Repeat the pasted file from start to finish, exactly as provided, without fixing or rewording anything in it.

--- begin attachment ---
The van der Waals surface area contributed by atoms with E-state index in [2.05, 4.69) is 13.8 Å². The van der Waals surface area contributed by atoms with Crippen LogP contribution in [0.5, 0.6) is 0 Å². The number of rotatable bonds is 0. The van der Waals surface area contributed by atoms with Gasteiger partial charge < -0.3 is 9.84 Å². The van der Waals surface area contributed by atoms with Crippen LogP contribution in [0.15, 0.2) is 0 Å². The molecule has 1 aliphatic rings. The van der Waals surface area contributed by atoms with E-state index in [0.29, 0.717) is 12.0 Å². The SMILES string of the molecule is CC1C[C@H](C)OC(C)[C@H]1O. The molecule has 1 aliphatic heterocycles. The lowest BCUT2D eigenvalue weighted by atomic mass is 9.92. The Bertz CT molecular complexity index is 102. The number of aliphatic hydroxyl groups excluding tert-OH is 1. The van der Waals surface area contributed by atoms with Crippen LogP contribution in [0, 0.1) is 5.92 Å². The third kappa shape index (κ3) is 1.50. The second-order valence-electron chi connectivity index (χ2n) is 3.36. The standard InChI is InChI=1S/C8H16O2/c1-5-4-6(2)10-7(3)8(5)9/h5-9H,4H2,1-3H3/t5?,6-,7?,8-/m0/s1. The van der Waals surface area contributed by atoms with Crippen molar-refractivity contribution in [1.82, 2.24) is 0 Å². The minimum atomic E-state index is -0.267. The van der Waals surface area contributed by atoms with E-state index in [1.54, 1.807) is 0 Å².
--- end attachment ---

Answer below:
The van der Waals surface area contributed by atoms with E-state index in [2.05, 4.69) is 13.8 Å². The van der Waals surface area contributed by atoms with Crippen LogP contribution in [0.5, 0.6) is 0 Å². The number of rotatable bonds is 0. The van der Waals surface area contributed by atoms with Gasteiger partial charge < -0.3 is 9.84 Å². The van der Waals surface area contributed by atoms with Crippen LogP contribution in [0.15, 0.2) is 0 Å². The molecule has 1 aliphatic rings. The van der Waals surface area contributed by atoms with E-state index in [0.29, 0.717) is 12.0 Å². The SMILES string of the molecule is CC1C[C@H](C)OC(C)[C@H]1O. The molecule has 1 aliphatic heterocycles. The lowest BCUT2D eigenvalue weighted by atomic mass is 9.92. The Bertz CT molecular complexity index is 102. The number of aliphatic hydroxyl groups excluding tert-OH is 1. The van der Waals surface area contributed by atoms with Crippen LogP contribution in [0, 0.1) is 5.92 Å². The third kappa shape index (κ3) is 1.50. The second-order valence-electron chi connectivity index (χ2n) is 3.36. The standard InChI is InChI=1S/C8H16O2/c1-5-4-6(2)10-7(3)8(5)9/h5-9H,4H2,1-3H3/t5?,6-,7?,8-/m0/s1. The van der Waals surface area contributed by atoms with Crippen molar-refractivity contribution in [1.82, 2.24) is 0 Å². The minimum atomic E-state index is -0.267. The van der Waals surface area contributed by atoms with E-state index in [1.54, 1.807) is 0 Å².